Assessing Climate Change Risks and Contextual Vulnerability in Urban Areas of Semi-Arid India: The Case of Bangalore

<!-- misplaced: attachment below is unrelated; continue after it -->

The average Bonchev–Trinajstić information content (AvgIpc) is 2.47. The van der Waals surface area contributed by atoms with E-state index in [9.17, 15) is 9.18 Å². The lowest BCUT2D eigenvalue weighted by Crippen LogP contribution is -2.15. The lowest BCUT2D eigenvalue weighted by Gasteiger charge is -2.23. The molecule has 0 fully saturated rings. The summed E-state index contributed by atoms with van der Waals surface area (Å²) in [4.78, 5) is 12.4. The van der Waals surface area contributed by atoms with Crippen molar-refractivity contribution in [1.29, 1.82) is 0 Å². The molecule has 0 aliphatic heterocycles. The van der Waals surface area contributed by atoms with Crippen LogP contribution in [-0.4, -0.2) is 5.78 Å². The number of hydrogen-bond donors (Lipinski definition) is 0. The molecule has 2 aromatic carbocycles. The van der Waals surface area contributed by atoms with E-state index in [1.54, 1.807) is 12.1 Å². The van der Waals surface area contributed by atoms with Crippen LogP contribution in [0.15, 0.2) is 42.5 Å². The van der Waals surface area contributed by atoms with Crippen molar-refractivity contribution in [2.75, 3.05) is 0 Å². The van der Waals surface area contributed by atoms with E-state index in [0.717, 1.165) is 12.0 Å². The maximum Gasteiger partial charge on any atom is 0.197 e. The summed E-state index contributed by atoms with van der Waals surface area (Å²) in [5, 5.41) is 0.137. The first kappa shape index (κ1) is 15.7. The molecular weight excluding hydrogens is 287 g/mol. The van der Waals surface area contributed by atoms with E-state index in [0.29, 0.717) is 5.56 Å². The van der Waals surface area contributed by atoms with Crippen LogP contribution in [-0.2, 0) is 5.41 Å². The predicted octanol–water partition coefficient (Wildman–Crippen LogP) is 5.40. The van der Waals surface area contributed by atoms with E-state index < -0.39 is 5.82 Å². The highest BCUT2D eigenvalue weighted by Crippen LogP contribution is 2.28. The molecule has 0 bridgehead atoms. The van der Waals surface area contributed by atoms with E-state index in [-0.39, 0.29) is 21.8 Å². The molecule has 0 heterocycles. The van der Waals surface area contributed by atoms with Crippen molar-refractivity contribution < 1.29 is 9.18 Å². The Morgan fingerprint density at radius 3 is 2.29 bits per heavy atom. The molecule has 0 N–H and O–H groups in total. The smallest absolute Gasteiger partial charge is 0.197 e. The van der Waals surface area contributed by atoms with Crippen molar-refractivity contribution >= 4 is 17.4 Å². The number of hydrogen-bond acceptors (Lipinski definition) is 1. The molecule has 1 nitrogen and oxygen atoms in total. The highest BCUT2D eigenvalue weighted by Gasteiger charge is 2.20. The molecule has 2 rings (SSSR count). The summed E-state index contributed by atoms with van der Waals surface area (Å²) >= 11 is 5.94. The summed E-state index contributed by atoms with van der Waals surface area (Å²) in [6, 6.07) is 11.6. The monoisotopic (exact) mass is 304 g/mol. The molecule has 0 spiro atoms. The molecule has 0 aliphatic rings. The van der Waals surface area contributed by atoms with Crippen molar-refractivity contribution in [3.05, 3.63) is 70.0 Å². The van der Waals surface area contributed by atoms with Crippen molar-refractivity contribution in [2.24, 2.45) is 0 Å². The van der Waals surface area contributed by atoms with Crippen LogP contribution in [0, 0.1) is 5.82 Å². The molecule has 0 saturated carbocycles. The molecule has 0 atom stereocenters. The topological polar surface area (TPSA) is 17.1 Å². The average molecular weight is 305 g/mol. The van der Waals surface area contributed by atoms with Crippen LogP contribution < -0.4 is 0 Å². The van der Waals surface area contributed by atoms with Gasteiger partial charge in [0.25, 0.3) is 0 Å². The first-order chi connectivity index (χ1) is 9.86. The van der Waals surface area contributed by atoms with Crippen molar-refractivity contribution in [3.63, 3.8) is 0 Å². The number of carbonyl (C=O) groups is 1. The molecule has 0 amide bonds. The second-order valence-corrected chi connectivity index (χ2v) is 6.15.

The discourse on urban vulnerability over the last decade and a half has undergone substantial shifts prompted by differences in disciplinary orientations. This enables multiple framings and casual linkages, influencing the nature and scale of responses. This paper builds an understanding at the interface of cities and climate change, building on its multiple notions and the underlying risk character, each of which incrementally and over time influences the other. The paper reinstates the multiple climate change-urban linkages, disaggregating it into its various key components through a generic ‘urban risk framework’. In further contextualises this framework in the context of a fast-growing city, Bangalore, in a semi-arid ecosystem to demonstrate the range of risks and vulnerabilities that are both unique and generic to many other Indian cities. The paper argues that the bundle of risks and multi-dimensional vulnerabilities are shaped by geographies of location and growth trajectories. This paper underscores the existence of divers and complex dimensions of vulnerability—physical, social and institutional and establishes linkages with poor developmental outcomes. It establishes the various components of a given urban region that are exposed to varying intensities of cross interactions between climatic as well as non-climatic risks, but also vividly elucidates the ‘sensitivity’ as well as the capacity of internal components and processes to cope, that determine the level and intensity of impacts and persistence of differentiated  vulnerability. The paper proposes a nuanced approach towards addressing composite risks at urban scale, particularly in the context of semi-arid ecosystems, and argues in favour of responses that have the potential of addressing multiple challenges, and yielding benefits spanning across adaptation, mitigation and development objectives.